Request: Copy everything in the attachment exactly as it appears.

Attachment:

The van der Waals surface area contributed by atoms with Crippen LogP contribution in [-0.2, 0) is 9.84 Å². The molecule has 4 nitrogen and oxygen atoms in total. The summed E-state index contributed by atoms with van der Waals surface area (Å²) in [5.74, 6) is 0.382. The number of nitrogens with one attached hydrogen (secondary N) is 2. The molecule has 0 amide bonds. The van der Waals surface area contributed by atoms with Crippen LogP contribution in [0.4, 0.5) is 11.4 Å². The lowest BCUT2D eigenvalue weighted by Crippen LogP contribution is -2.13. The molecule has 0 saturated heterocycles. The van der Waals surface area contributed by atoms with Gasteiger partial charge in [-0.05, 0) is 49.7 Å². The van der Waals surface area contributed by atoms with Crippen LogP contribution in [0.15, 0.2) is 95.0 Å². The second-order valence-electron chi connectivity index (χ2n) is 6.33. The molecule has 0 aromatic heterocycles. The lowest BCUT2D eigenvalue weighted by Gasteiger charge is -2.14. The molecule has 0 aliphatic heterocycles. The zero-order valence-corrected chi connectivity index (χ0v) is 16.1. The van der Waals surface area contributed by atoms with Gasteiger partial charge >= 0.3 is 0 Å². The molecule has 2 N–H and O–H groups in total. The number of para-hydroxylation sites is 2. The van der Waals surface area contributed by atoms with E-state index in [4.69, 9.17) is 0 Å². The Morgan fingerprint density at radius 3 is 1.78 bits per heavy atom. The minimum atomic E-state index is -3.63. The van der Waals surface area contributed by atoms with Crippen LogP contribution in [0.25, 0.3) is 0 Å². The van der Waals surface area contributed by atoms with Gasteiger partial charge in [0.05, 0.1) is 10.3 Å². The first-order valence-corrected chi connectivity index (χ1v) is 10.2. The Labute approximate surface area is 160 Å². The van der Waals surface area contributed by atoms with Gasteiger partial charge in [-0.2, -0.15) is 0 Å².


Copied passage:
The van der Waals surface area contributed by atoms with Crippen LogP contribution in [-0.2, 0) is 9.84 Å². The molecule has 4 nitrogen and oxygen atoms in total. The summed E-state index contributed by atoms with van der Waals surface area (Å²) in [5.74, 6) is 0.382. The number of nitrogens with one attached hydrogen (secondary N) is 2. The molecule has 0 amide bonds. The van der Waals surface area contributed by atoms with Crippen LogP contribution in [0.4, 0.5) is 11.4 Å². The lowest BCUT2D eigenvalue weighted by Crippen LogP contribution is -2.13. The molecule has 0 saturated heterocycles. The van der Waals surface area contributed by atoms with Gasteiger partial charge in [-0.05, 0) is 49.7 Å². The van der Waals surface area contributed by atoms with Crippen LogP contribution in [0.15, 0.2) is 95.0 Å². The second-order valence-electron chi connectivity index (χ2n) is 6.33. The molecule has 0 aromatic heterocycles. The lowest BCUT2D eigenvalue weighted by Gasteiger charge is -2.14. The molecule has 0 aliphatic heterocycles. The zero-order valence-corrected chi connectivity index (χ0v) is 16.1. The van der Waals surface area contributed by atoms with Gasteiger partial charge >= 0.3 is 0 Å². The molecule has 2 N–H and O–H groups in total. The number of para-hydroxylation sites is 2. The van der Waals surface area contributed by atoms with E-state index in [4.69, 9.17) is 0 Å². The Morgan fingerprint density at radius 3 is 1.78 bits per heavy atom. The minimum atomic E-state index is -3.63. The van der Waals surface area contributed by atoms with Crippen LogP contribution in [0.25, 0.3) is 0 Å². The van der Waals surface area contributed by atoms with Gasteiger partial charge in [0.05, 0.1) is 10.3 Å². The first-order valence-corrected chi connectivity index (χ1v) is 10.2. The Labute approximate surface area is 160 Å². The van der Waals surface area contributed by atoms with Gasteiger partial charge in [-0.2, -0.15) is 0 Å².